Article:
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Within its Caribbean range, this pigeon was once abundant but its populations are now reduced and its range fragmented. On Puerto Rico, numbers have increased in response to an active conservation program.
This large, brownish pigeon is paler than other arboreal pigeons within its range. It is also identified by the reddish-brown on wings and breast, and white fringes to the wing coverts. The Plain Pigeon is a surprisingly tame bird.
This species was once abundant and widespread throughout the Greater Antilles, but has since suffered severe declines. It continues in Cuba (six populations), Jamaica (rare), the Dominican Republic, and Haiti. On Puerto Rico, its numbers had dropped to 100 in the 1970s but had rebounded to 700 or so by 1996.
This arboreal species is found mainly on savannas, open woodlands, coastal scrub, dry limestone forests, and lowland forest edges. Breeding takes place year-round on Puerto Rico. Its fragile stick nest is placed in clusters of vegetation such as vines, bamboo clumps, or palm fronds. The female lays just one egg, but there may be three clutches in a season.
Hunting, logging, loss of habitat to agricultural plantations have all contributed to the bird's decline. Hurricanes also continue to threaten populations. On Puerto Rico, it is estimated that by 1912 more than 90% of forested habitat had already been lost or altered.
The Puerto Rico population was federally listed as Endangered in 1970. A captive breeding program in Puerto Rico started in 1983 had successfully raised over 100 birds by 1990 and a few birds were released in 1993. Numbers should be closely monitored. The area where most birds occur is still subject to habitat loss and human disturbance of nesting birds.
What Can You Do?
The Endangered Species Act has helped protect the Puerto Rican population of the Plain Pigeon and made it possible to learn critical information about its biology. Audubon continues to work to ensure that this vital legislation is being used to protect our publicly-owned wildlife resources. Check out http://www.audubon.org/campaign/ to learn of the latest news about the Endangered Species Act and how you can help. To learn more about other species protected under this legislation, visit: http://endangered.fws.gov/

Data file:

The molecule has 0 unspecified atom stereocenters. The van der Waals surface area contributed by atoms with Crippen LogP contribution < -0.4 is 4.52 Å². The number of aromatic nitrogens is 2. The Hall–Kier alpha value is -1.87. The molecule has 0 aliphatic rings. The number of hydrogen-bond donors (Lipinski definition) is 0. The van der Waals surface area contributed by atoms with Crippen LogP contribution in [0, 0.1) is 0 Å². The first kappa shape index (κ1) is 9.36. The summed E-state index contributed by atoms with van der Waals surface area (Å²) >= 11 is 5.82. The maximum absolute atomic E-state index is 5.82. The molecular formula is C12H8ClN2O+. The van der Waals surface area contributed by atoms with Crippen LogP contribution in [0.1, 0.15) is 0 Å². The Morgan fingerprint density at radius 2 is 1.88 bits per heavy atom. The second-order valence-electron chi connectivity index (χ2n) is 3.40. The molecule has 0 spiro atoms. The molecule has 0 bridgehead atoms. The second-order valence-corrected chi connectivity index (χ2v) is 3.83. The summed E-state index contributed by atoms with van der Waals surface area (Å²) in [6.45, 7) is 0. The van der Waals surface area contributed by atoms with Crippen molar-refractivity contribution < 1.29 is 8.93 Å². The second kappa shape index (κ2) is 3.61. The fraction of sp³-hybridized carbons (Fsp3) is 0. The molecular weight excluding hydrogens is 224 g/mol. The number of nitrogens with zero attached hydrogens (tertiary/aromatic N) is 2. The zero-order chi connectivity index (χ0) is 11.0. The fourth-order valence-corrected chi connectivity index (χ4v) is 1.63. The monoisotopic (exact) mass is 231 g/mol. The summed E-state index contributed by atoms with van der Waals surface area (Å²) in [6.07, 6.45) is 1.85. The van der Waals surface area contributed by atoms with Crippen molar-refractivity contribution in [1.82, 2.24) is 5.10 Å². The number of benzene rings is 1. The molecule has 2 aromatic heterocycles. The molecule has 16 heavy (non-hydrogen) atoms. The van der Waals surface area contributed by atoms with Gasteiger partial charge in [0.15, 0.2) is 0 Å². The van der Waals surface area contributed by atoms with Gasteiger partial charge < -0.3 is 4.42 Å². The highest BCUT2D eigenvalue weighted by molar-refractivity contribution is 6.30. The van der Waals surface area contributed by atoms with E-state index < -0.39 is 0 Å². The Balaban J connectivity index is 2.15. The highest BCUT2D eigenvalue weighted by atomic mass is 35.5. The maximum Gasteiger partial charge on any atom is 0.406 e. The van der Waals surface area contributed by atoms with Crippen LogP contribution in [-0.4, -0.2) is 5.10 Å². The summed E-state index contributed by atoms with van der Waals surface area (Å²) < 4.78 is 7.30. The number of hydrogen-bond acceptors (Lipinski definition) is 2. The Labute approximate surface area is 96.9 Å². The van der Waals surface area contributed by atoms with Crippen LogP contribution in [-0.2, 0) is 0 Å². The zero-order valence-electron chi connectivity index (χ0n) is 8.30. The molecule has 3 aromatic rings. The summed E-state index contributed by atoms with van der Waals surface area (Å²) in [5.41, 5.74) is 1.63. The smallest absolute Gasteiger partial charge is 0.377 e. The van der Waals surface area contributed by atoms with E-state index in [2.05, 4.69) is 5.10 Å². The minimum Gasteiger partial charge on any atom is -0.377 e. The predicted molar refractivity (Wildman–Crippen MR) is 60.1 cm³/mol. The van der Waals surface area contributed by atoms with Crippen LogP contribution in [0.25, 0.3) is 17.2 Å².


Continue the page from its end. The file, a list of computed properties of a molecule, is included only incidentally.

Support protection or acquisition of habitat on Puerto Rico by conservation agencies and organizations.
Become a member of the Society for the Conservation and Study of Caribbean Birds. See http://www.nmnh.si.edu/BIRDNET/SCO/.
Audubon is the U.S. representative of the global BirdLife International alliance. Our BirdLife partners in the Caribbean are developing Important Bird Areas programs to identify and conserve critical habitats that support birds and other wildlife. For more information on BirdLife IBA efforts throughout the Americas visit: http://www.birdlife.net/sites/index.cfm
For information about birds of Puerto Rico, including the Plain Pigeon, you can visit the website of the Sociedad Ornitologica Puertorrique?a: http://www.avesdepuertorico.org/main.htm
BirdLife International. 2000. Threatened Birds of the World. BirdLife International and Lynx Edicions, United Kingdom.
Ehrlich, P.R., D.S. Dobkin, and D. Wheye. 1992. Birds in Jeopardy. Stanford University, Stanford, CA.
Garrido, O. H., and A. Kirkconnell. 2000. Field Guide to the Birds of Cuba. Cornell University Press, Ithaca.
Raffaele, H., J. Wiley, O. Garrido, A. Keith, and J. Raffaele. 1998. A Guide to the Birds of the West Indies. Princeton University Press, Princeton, NJ.
U.S. Fish and Wildlife Service. Puerto Rican Plain Pigeon Species Account. http://endangered.fws.gov/i/b/sab40.html